Pick up the business section of The New York Times, The Wall Street Journal, or USA Today and what do you see? It’s hard to go more than a day without spotting a news item about a company merger, acquisition, or business unit divestiture. All three are typically viewed as favorable strategies for achieving growth and improved profitability, but in today’s age of big data, executives have a lot more to worry about than final regulatory approval.
Managing the transfer of intellectual property (IP), where much of the value of a deal may be derived, has always been a concern. Now, with the ubiquity of big data and the rise in cloud computing, this concern is greater than ever. Each business transaction carries its own challenges and requirements to meet the desired outcome, but there are important steps that can be taken for mergers, acquisitions, and divestitures that will help to ensure that the big data changing hands does not turn in to a big problem.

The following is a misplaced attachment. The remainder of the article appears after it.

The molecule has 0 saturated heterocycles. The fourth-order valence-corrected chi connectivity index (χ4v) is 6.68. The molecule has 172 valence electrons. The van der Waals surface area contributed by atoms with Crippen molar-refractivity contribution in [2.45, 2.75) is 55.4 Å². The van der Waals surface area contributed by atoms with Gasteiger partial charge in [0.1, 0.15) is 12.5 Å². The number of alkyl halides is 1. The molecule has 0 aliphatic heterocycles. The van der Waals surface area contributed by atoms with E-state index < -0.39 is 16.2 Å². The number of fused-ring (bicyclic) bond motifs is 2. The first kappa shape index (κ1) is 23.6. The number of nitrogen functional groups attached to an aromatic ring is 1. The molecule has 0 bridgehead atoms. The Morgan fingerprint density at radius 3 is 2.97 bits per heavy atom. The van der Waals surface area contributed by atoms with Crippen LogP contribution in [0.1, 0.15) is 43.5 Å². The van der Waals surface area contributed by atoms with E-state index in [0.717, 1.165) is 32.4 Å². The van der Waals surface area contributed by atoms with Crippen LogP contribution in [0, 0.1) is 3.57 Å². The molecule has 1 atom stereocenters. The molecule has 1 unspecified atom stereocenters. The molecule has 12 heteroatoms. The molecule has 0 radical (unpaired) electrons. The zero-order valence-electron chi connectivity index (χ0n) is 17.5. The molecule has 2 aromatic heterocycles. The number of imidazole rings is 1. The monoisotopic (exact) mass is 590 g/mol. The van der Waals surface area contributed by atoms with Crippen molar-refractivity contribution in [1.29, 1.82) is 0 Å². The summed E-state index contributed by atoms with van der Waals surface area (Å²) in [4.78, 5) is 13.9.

Divesting a Business Unit
When an organization divests a business unit, a constant challenge that must be addressed across all scenarios is the protection of corporate IP. Just imagine the potential for damage if a product roadmap, confidential vendor list, sensitive customer identifying information, secret recipe, or private pricing analysis were exposed during the process.
Identifying, analyzing, and scrubbing data to separate the data to be transferred to the new company from the other data takes a significant amount of time, effort, and resources. Any data that will not be transferred must be segregated and purged prior to handover. Then data that will be handed over must be presented in a format compatible with the new entity. Making matters more complicated, the timeline to complete this is usually very short.